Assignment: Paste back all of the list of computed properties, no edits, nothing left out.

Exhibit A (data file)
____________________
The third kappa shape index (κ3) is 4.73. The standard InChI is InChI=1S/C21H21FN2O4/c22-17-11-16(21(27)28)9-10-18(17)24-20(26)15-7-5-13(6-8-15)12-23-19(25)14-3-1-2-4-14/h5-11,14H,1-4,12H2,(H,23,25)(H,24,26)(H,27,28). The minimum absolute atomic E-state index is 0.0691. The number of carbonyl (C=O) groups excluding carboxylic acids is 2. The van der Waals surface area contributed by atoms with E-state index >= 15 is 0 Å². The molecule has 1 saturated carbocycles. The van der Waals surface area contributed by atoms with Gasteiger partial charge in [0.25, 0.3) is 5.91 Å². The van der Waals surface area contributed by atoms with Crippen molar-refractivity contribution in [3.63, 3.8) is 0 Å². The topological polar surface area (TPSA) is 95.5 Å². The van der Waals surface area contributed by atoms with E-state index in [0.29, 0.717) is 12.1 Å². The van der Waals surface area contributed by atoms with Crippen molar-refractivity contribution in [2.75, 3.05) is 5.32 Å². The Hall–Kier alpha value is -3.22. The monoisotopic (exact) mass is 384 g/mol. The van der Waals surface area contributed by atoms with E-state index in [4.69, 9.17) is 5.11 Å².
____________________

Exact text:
The third kappa shape index (κ3) is 4.73. The standard InChI is InChI=1S/C21H21FN2O4/c22-17-11-16(21(27)28)9-10-18(17)24-20(26)15-7-5-13(6-8-15)12-23-19(25)14-3-1-2-4-14/h5-11,14H,1-4,12H2,(H,23,25)(H,24,26)(H,27,28). The minimum absolute atomic E-state index is 0.0691. The number of carbonyl (C=O) groups excluding carboxylic acids is 2. The van der Waals surface area contributed by atoms with E-state index >= 15 is 0 Å². The molecule has 1 saturated carbocycles. The van der Waals surface area contributed by atoms with Gasteiger partial charge in [0.25, 0.3) is 5.91 Å². The van der Waals surface area contributed by atoms with Crippen molar-refractivity contribution in [3.63, 3.8) is 0 Å². The topological polar surface area (TPSA) is 95.5 Å². The van der Waals surface area contributed by atoms with E-state index in [0.29, 0.717) is 12.1 Å². The van der Waals surface area contributed by atoms with Crippen molar-refractivity contribution in [2.75, 3.05) is 5.32 Å². The Hall–Kier alpha value is -3.22. The monoisotopic (exact) mass is 384 g/mol. The van der Waals surface area contributed by atoms with E-state index in [4.69, 9.17) is 5.11 Å².